Publication details

Authors: Fang, J.; Ye, S. H.; Wang, J.; Zhao, T.; Mo, X.; Wagner, W. R. 
Title: Thiol click modification of cyclic disulfide containing biodegradable polyurethane urea elastomers 
Type: Journal Article 
Publisher: Biomacromolecules 
Year: 2015 
Volume: 16 
Start Page: 1622 
End Page: 1633 
DOI: 10.1021/acs.biomac.5b00192 
Abstract: Although the thiol click reaction is an attractive tool for postpolymerization modification of thiolmers, thiol groups are easily oxidized, limiting the potential for covalent immobilization of bioactive molecules. In this study, a series of biodegradable polyurethane elastomers incorporating stable cyclic disulfide groups was developed and characterized. These poly(ester urethane)urea (PEUU-SS) polymers were based on polycaprolactone diol (PCL), oxidized dl-dithiothreitol (O-DTT), lysine diisocyanate (LDI), or butyl diisocyanate (BDI), with chain extension by putrescine. The ratio of O-DTT:PCL was altered to investigate different levels of potential functionalization. PEG acrylate was employed to study the mechanism and availability of both bulk and surface click modification of PEUU-SS polymers. All synthesized PEUU-SS polymers were elastic with breaking strengths of 38-45 MPa, while the PEUU-SS(LDI) polymers were more amorphous, possessing lower moduli and relatively small permanent deformations versus PEUU-SS(BDI) polymers. Variable bulk click modification of PEUU-SS(LDI) polymers was achieved by controlling the amount of reduction reagent, and rapid reaction rates occurred using a one-pot, two-step process. Likewise, surface click reaction could be carried out quickly under mild, aqueous conditions. Furthermore, a maleimide-modified affinity peptide (TPS) was successfully clicked on the surface of an electrospun PEUU-SS(BDI) fibrous sheet, which improved endothelial progenitor cell adhesion versus corresponding unmodified films. The cyclic disulfide containing biodegradable polyurethanes described provide an option for cardiovascular and other soft tissue regenerative medicine applications where a temporary, elastic scaffold with designed biofunctionality from a relatively simple click chemistry approach is desired.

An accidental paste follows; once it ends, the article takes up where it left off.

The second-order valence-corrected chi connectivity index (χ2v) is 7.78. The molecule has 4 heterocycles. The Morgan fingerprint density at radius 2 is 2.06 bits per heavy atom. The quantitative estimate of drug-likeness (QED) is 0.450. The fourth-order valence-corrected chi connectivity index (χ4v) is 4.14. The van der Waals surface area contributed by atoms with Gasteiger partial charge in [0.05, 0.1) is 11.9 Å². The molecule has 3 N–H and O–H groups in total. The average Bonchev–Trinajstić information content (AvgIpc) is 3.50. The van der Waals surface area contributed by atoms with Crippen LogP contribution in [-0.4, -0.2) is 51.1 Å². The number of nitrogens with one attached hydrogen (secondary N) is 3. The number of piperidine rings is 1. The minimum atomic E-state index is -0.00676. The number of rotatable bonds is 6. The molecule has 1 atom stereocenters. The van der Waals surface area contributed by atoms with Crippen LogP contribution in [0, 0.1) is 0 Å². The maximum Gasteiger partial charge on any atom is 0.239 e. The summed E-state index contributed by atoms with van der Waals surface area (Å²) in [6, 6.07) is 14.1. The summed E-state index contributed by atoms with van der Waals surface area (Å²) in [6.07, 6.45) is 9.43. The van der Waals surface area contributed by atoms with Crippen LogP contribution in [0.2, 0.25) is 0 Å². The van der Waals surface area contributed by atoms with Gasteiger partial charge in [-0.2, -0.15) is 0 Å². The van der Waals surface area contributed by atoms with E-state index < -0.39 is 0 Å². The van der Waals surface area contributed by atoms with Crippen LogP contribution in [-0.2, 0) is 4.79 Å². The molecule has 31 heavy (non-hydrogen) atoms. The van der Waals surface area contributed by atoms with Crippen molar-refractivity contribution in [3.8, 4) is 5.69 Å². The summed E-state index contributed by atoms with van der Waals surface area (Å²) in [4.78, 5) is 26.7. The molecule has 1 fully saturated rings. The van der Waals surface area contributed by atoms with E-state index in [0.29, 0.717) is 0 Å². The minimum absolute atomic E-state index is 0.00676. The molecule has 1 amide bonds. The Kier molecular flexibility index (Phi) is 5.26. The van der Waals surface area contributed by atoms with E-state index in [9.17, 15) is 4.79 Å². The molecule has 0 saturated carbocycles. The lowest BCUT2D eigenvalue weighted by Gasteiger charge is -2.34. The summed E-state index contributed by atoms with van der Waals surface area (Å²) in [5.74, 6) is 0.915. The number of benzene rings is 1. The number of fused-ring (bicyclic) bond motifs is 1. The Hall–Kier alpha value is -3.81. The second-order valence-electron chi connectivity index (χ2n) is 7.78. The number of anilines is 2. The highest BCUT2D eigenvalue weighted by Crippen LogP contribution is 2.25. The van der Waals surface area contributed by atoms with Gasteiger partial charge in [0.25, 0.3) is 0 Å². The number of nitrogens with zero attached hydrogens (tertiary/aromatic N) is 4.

Keywords: Biodegradable Plastics/*chemistry, Disulfides/chemistry, Elastomers/chemistry, Polyurethanes/*chemistry, Sulfhydryl Compounds/*chemistry, Urea/chemistry